Tuesday, 7 September 2021

Doping at the Tokyo Paralympic Games

As someone with a chronic, progressive disability, I have mixed views about the Paralympics. For me an inspirational story for someone with a disability is surviving another day in good cheer and not being too much of a burden on others. Interestingly as my disability has got worse my feelings about the Paralympics have, if anything, become more conflicted. I suspect what I am feeling is something akin to what I felt about elite sport when I was young. The realisation of a young boy that I was never good enough to play centre forward for the England football team has now been joined by an ageing man who has been reminded that another opportunity for sporting excellence has passed him by. Probably time to see my therapist again! 

Anyway, this is a roundabout way of saying that I watch the Paralympics solely as an example of elite sport and view it on those terms. Studies show that elite sport or even hosting the Olympic Games has no discernible benefit in improving the health of physical activity of the nation. I strongly suspect that the Paralympics likewise have minimal, if any, effect on the physical activity and/or rights of disabled people. But, actually why should we put this “burden of inspiration” on Paralympians. Let’s just treat them as elite athletes in their own right. No more, no less. Neither positive nor negative role models. Just ordinary people doing extraordinary deeds. The same as the Olympians.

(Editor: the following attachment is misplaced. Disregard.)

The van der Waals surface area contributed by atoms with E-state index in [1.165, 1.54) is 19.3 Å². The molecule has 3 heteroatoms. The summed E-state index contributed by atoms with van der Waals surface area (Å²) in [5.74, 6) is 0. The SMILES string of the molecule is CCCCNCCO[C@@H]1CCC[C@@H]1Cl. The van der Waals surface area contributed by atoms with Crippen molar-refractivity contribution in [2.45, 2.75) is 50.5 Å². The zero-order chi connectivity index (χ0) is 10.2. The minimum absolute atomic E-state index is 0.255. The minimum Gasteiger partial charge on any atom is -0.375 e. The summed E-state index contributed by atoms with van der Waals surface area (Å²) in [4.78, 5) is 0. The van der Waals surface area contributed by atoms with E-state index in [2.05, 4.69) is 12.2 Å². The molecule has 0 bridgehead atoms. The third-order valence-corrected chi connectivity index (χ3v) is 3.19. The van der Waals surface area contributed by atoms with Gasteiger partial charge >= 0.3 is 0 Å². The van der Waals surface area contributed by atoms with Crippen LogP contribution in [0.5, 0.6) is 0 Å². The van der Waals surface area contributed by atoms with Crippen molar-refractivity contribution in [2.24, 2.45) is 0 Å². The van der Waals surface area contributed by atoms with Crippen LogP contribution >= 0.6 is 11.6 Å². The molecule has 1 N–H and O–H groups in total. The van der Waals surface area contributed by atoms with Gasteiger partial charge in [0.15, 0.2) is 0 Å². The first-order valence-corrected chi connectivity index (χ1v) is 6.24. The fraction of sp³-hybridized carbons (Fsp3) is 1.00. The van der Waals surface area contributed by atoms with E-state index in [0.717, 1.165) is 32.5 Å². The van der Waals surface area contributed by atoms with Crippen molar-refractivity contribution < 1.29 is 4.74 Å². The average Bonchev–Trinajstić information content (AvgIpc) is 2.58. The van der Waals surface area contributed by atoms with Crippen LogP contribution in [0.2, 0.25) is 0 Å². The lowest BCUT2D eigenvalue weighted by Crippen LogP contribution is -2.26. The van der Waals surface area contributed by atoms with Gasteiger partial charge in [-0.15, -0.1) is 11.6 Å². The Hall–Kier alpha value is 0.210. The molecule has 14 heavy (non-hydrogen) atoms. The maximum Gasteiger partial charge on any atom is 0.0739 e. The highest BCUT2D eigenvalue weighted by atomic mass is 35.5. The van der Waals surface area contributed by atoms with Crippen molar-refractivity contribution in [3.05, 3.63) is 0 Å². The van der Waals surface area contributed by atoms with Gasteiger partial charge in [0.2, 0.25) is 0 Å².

Viewed in that light, as I said about London 2012, we should expect the same issues to arise in Paralympic sport with regards to doping. And they do. In fact, Paralympians with spinal cord injuries even have their own unique way of cheating. “Boosting” by blocking a catheter, squeezing a scrotum or breaking a toe can increase performance by inducing a pain free rise in blood pressure. Even in more “normal” doping methods, Paralympians equal or outshine Olympians. We don’t have the Tokyo numbers yet, but in Rio 2016, roughly the same number of doping tests per competitor were carried out at the Olympics and the Paralympics. The Paralympians “won” by having 0.71% positive tests compared to the Olympians 0.59%. 

 

So let’s raise a “tainted” toast to Marcin Polak, the Polish visually impaired tandem cyclist. Polak ‘won’ a bronze medal on August 25, but then was informed two days later that he had tested positive for the blood booster EPO in an earlier out of competition test on August 2 and so had to cut short his Paralympic “journey” [1]. Polak reminds us that Paralympians are the same as Olympians in all ways, good bad and ugly. And that’s why – on reflection – I think I’ll carry on watching the Paralympics after all. Next stop Paris......

 


[1] For those wondering why Polack was allowed to compete on August 25,when his positive test sample was collected on August 2, this is a most likely due to the peculiarity of EPO testing. The interpretation of the test gel is somewhat subjective, so requires independent verification by a second anti-doping laboratory. So the Warsaw positive result had to be re-analysed, and confirmed  by the Tokyo lab, before the athlete would have been informed.  Hence the reason for the delay.  

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